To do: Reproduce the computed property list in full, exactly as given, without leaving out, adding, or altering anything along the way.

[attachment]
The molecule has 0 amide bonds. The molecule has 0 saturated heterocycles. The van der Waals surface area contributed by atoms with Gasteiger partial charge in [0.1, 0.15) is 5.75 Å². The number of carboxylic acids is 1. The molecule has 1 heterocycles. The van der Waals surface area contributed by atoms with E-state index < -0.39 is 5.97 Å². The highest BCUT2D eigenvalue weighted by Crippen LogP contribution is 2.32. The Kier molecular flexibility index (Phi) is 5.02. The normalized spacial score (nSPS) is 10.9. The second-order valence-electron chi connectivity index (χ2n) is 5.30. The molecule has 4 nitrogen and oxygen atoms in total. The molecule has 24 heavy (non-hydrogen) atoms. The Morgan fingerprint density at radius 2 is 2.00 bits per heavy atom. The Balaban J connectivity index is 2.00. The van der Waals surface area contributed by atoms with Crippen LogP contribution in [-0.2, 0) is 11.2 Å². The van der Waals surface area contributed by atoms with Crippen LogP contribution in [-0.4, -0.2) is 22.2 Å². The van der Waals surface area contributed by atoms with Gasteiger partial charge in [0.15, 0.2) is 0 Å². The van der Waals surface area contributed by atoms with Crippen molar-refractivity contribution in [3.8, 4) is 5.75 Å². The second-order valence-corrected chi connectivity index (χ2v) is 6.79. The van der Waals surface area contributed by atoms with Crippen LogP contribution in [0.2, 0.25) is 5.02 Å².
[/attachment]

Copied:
The molecule has 0 amide bonds. The molecule has 0 saturated heterocycles. The van der Waals surface area contributed by atoms with Gasteiger partial charge in [0.1, 0.15) is 5.75 Å². The number of carboxylic acids is 1. The molecule has 1 heterocycles. The van der Waals surface area contributed by atoms with E-state index < -0.39 is 5.97 Å². The highest BCUT2D eigenvalue weighted by Crippen LogP contribution is 2.32. The Kier molecular flexibility index (Phi) is 5.02. The normalized spacial score (nSPS) is 10.9. The second-order valence-electron chi connectivity index (χ2n) is 5.30. The molecule has 4 nitrogen and oxygen atoms in total. The molecule has 24 heavy (non-hydrogen) atoms. The Morgan fingerprint density at radius 2 is 2.00 bits per heavy atom. The Balaban J connectivity index is 2.00. The van der Waals surface area contributed by atoms with Crippen LogP contribution in [-0.2, 0) is 11.2 Å². The van der Waals surface area contributed by atoms with Crippen LogP contribution in [-0.4, -0.2) is 22.2 Å². The van der Waals surface area contributed by atoms with Gasteiger partial charge in [0.15, 0.2) is 0 Å². The van der Waals surface area contributed by atoms with Crippen molar-refractivity contribution in [3.8, 4) is 5.75 Å². The second-order valence-corrected chi connectivity index (χ2v) is 6.79. The van der Waals surface area contributed by atoms with Crippen LogP contribution in [0.2, 0.25) is 5.02 Å².